SCOTT: You and that couscous. Do you eat nothing else?

SAHAR: You have something against couscous?

SCOTT: Not particularly, no.

SAHAR: I have, how you say, leftovers.

SCOTT: (standing) I’ll get it for you. I could use a walk.

SAHAR: And also, Scott, my tea.

(HE gives her a look, then leaves. SAHAR waits patiently until he is out of sight, then immediately begins fiddling with her computer to get online and check her e-mail. She is excited to see a particular message and clicks to read it. A man’s voice is heard, with an Arabic accent.)

MAN’S VOICE: 9/10/01, 9:00 p.m. Dear Sahar. It was wonderful to hear from you again. I am glad we are becoming what the Americans call pen pals. You seem like a very nice girl and from a good family. I am very excited to meet you. And I thank you for the picture you sent me. I think you are a lovely girl. And I also enjoyed our talk last night about Islam. I, too, come from a relatively liberal family, but like you I found myself moving more and more toward the orthodox as I grew up. It seems to me that many young people these days are leading aimless lives. I think religion anchors you. It connects you to a deeper truth. You asked to see a picture of me, so I’m sending the attached. I hope you can open it. The more I think about–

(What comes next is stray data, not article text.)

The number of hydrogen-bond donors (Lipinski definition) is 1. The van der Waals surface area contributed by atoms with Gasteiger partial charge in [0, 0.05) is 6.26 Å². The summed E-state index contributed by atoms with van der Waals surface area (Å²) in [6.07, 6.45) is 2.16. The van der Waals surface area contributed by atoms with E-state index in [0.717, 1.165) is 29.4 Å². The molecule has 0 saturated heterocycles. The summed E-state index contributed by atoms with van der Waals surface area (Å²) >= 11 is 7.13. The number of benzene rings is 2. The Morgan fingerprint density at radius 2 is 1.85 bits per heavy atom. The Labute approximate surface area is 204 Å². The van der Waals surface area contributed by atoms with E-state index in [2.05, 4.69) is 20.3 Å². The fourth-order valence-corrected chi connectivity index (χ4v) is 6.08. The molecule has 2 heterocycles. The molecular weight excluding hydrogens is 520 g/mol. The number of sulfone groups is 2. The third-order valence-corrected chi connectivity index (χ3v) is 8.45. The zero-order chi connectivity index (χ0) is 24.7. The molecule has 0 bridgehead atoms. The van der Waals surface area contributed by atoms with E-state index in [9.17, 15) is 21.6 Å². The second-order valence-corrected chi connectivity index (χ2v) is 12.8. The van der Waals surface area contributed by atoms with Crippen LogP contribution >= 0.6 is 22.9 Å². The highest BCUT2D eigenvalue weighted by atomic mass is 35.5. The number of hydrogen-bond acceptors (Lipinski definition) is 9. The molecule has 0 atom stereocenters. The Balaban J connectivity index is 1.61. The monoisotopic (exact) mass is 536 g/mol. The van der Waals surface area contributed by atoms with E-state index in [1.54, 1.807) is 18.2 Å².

(The voice is cut off as SAHAR stops reading and zeros in on the photo attachment. SHE holds her hand ready to click and open it, then stops, bows her head, and says a short prayer. Then, barely opening her eyes, SHE clicks and watches the picture download. As it comes down on the screen, her facial expression goes from hopeful, to hesitant, to downright disappointed with her pen pal’s looks. As SCOTT returns with a plastic tray on which is a plate for Sahar and two cups, light begins to come up very slowly in the background on the familiar pinstripe windows of the World Trade Center.)

SCOTT: Here’s your– Oops.
___(Quieter.)
Sorry. Are you praying?

(SAHAR hears him and jumps frantically to try to get the picture off her screen.)

SAHAR: (frantic) Praying? Why would I be praying? Praying? No, no, not praying.

SCOTT: Well, you do pray, Sahar.

SAHAR: Yes, yes, but in empty office I go.

SCOTT: I know. I’ve seen you. Five times a day.

(Giving up on the computer, SAHAR stands in front to hide the screen and grabs the plate from SCOTT.)

SAHAR: Uh . . . couscous. Oh-mygod, that crazy Sahar and her couscous!
___(Inhaling the scent from the plate; a bit nutty.)
Is good, right? Yum-yum.

SCOTT: Have you slipped a cog, Sahar?

SAHAR: Right? Oh-mygod, that’s me, slipped a cog. Yup. (Beat.) Whatever the fuck that means.

(SHE turns and sees that the picture is gone from her computer screen. SHE sits and forlornly takes a fork from her desk drawer. SCOTT sits.)

SAHAR: (a short prayer first) Bi-smillah.

(Then SHE begins to eat her couscous. SHE opens a drawer in the desk and takes out a People magazine, which she pages through.)

SAHAR: In America, Scott, twenty-seven is not so old, right?

SCOTT: No, not really.

SAHAR: I mean, to be still . . . single.

SCOTT: A lot of people in America never get married.

SAHAR: Is insane I think. But what about . . . In Morocco, is very important a girl be . . . you know . . .

SCOTT: A virgin?

SAHAR: . . . when she marry. So . . .